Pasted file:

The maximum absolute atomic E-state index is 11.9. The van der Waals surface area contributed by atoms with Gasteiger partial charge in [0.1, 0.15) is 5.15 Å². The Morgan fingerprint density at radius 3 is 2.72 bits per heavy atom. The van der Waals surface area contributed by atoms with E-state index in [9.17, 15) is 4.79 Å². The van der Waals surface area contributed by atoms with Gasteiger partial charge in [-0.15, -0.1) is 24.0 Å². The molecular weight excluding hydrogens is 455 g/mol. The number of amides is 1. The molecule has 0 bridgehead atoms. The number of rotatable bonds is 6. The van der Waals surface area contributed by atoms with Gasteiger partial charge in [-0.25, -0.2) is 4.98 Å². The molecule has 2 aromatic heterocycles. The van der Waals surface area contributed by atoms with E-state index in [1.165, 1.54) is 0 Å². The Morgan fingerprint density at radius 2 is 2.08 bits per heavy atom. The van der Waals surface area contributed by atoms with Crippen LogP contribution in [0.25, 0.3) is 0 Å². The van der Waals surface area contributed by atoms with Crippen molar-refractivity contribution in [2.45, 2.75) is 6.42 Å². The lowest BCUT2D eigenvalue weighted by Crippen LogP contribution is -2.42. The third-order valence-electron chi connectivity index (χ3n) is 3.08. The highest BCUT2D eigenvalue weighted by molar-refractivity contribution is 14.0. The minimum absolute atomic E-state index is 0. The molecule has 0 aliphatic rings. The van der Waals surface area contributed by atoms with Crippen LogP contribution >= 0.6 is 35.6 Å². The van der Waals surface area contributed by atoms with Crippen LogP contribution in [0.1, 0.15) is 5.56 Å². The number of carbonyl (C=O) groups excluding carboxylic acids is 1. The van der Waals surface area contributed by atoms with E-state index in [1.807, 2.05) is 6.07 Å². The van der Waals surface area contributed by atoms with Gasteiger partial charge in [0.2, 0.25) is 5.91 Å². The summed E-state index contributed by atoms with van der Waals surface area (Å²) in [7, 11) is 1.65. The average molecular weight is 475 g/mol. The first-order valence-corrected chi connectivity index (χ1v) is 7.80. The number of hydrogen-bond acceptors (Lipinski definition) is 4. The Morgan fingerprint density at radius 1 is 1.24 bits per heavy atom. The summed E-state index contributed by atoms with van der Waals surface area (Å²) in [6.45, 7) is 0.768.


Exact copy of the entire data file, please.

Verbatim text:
The maximum absolute atomic E-state index is 11.9. The van der Waals surface area contributed by atoms with Gasteiger partial charge in [0.1, 0.15) is 5.15 Å². The Morgan fingerprint density at radius 3 is 2.72 bits per heavy atom. The van der Waals surface area contributed by atoms with E-state index in [9.17, 15) is 4.79 Å². The van der Waals surface area contributed by atoms with Gasteiger partial charge in [-0.15, -0.1) is 24.0 Å². The molecular weight excluding hydrogens is 455 g/mol. The number of amides is 1. The molecule has 0 bridgehead atoms. The number of rotatable bonds is 6. The van der Waals surface area contributed by atoms with Gasteiger partial charge in [-0.25, -0.2) is 4.98 Å². The molecule has 2 aromatic heterocycles. The van der Waals surface area contributed by atoms with E-state index in [1.165, 1.54) is 0 Å². The Morgan fingerprint density at radius 2 is 2.08 bits per heavy atom. The van der Waals surface area contributed by atoms with Crippen LogP contribution in [0.25, 0.3) is 0 Å². The van der Waals surface area contributed by atoms with Crippen molar-refractivity contribution in [2.45, 2.75) is 6.42 Å². The lowest BCUT2D eigenvalue weighted by Crippen LogP contribution is -2.42. The third-order valence-electron chi connectivity index (χ3n) is 3.08. The highest BCUT2D eigenvalue weighted by molar-refractivity contribution is 14.0. The minimum absolute atomic E-state index is 0. The molecule has 0 aliphatic rings. The van der Waals surface area contributed by atoms with Crippen LogP contribution >= 0.6 is 35.6 Å². The van der Waals surface area contributed by atoms with Crippen LogP contribution in [0.1, 0.15) is 5.56 Å². The number of carbonyl (C=O) groups excluding carboxylic acids is 1. The van der Waals surface area contributed by atoms with E-state index in [1.807, 2.05) is 6.07 Å². The van der Waals surface area contributed by atoms with Gasteiger partial charge in [0.2, 0.25) is 5.91 Å². The summed E-state index contributed by atoms with van der Waals surface area (Å²) in [7, 11) is 1.65. The average molecular weight is 475 g/mol. The first-order valence-corrected chi connectivity index (χ1v) is 7.80. The number of hydrogen-bond acceptors (Lipinski definition) is 4. The Morgan fingerprint density at radius 1 is 1.24 bits per heavy atom. The summed E-state index contributed by atoms with van der Waals surface area (Å²) in [6.45, 7) is 0.768.